A genotypic method for predicting rifampicin resistance in Mycobacterium leprae has been developed and rigorously tested on mouse footpad-derived and clinical specimens. A series of immobilized oligonucleotide capture probes can discriminate between wild type and mutant rpoB alleles, and positive controls are available for the most frequent mutation affecting Ser425. Two different nonradioactive detection formats have been tested with comparable success in both an industrialized and a developing country. The standardized procedure could now be used in a prospective study of potential rifampicin resistance among multibacillary patients.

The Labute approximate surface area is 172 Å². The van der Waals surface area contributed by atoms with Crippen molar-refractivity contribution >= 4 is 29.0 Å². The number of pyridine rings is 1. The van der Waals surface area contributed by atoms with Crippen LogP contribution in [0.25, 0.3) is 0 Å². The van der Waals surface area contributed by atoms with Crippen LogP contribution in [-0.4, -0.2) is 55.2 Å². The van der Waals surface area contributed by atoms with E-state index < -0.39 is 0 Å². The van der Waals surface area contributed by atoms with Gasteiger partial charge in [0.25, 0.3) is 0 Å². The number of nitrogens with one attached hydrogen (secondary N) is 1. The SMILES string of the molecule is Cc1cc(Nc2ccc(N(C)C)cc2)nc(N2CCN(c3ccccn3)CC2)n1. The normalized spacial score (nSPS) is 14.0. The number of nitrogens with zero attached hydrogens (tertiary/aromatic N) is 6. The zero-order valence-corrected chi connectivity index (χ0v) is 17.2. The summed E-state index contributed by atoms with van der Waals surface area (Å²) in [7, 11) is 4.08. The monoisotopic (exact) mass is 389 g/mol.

ASJC Scopus subject areas
- Infectious Diseases